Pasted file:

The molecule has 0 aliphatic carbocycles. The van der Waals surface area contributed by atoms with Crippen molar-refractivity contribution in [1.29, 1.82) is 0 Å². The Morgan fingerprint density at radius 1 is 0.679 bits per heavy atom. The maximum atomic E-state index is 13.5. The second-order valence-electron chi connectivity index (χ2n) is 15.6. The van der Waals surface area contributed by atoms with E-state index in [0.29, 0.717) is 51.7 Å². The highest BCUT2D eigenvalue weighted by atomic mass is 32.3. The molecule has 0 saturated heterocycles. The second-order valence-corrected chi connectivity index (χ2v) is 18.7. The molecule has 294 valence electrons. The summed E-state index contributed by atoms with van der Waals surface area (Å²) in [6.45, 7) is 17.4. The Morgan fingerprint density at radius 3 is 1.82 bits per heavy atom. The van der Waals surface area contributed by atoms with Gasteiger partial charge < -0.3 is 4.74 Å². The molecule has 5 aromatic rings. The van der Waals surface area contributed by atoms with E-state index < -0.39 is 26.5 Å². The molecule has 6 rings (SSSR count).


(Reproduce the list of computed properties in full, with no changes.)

The molecule has 0 aliphatic carbocycles. The van der Waals surface area contributed by atoms with Crippen molar-refractivity contribution in [1.29, 1.82) is 0 Å². The Morgan fingerprint density at radius 1 is 0.679 bits per heavy atom. The maximum atomic E-state index is 13.5. The second-order valence-electron chi connectivity index (χ2n) is 15.6. The van der Waals surface area contributed by atoms with E-state index in [0.29, 0.717) is 51.7 Å². The highest BCUT2D eigenvalue weighted by atomic mass is 32.3. The molecule has 0 saturated heterocycles. The second-order valence-corrected chi connectivity index (χ2v) is 18.7. The molecule has 294 valence electrons. The summed E-state index contributed by atoms with van der Waals surface area (Å²) in [6.45, 7) is 17.4. The Morgan fingerprint density at radius 3 is 1.82 bits per heavy atom. The van der Waals surface area contributed by atoms with Gasteiger partial charge < -0.3 is 4.74 Å². The molecule has 5 aromatic rings. The van der Waals surface area contributed by atoms with E-state index < -0.39 is 26.5 Å². The molecule has 6 rings (SSSR count).